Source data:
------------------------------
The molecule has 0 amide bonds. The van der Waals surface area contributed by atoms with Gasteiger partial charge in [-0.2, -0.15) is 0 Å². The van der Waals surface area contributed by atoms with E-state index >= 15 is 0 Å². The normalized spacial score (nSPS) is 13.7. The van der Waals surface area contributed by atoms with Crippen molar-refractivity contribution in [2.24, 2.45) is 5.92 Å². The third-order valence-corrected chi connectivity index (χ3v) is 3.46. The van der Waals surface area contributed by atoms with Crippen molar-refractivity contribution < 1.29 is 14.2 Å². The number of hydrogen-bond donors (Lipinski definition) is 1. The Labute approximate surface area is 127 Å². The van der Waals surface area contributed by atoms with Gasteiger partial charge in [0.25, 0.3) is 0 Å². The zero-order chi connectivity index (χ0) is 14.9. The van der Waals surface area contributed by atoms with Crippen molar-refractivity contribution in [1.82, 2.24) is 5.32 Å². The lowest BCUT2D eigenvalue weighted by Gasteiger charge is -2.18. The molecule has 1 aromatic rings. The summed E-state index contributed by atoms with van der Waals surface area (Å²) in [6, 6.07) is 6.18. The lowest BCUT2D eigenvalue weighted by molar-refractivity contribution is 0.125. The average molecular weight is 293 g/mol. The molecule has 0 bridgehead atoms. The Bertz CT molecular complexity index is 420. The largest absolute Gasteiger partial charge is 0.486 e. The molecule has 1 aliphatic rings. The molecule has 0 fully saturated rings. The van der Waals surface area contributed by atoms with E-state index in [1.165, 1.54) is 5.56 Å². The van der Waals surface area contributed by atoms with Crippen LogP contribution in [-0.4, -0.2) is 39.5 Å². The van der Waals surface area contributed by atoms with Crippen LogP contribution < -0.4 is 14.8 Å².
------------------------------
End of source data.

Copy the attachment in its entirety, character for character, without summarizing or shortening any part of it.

The molecule has 0 amide bonds. The van der Waals surface area contributed by atoms with Gasteiger partial charge in [-0.2, -0.15) is 0 Å². The van der Waals surface area contributed by atoms with E-state index >= 15 is 0 Å². The normalized spacial score (nSPS) is 13.7. The van der Waals surface area contributed by atoms with Crippen molar-refractivity contribution in [2.24, 2.45) is 5.92 Å². The third-order valence-corrected chi connectivity index (χ3v) is 3.46. The van der Waals surface area contributed by atoms with Crippen molar-refractivity contribution < 1.29 is 14.2 Å². The number of hydrogen-bond donors (Lipinski definition) is 1. The Labute approximate surface area is 127 Å². The van der Waals surface area contributed by atoms with Gasteiger partial charge in [0.25, 0.3) is 0 Å². The zero-order chi connectivity index (χ0) is 14.9. The van der Waals surface area contributed by atoms with Crippen molar-refractivity contribution in [1.82, 2.24) is 5.32 Å². The lowest BCUT2D eigenvalue weighted by Gasteiger charge is -2.18. The molecule has 1 aromatic rings. The summed E-state index contributed by atoms with van der Waals surface area (Å²) in [6, 6.07) is 6.18. The lowest BCUT2D eigenvalue weighted by molar-refractivity contribution is 0.125. The average molecular weight is 293 g/mol. The molecule has 0 bridgehead atoms. The Bertz CT molecular complexity index is 420. The largest absolute Gasteiger partial charge is 0.486 e. The molecule has 1 aliphatic rings. The molecule has 0 fully saturated rings. The van der Waals surface area contributed by atoms with E-state index in [1.165, 1.54) is 5.56 Å². The van der Waals surface area contributed by atoms with Crippen LogP contribution in [-0.4, -0.2) is 39.5 Å². The van der Waals surface area contributed by atoms with Crippen LogP contribution < -0.4 is 14.8 Å².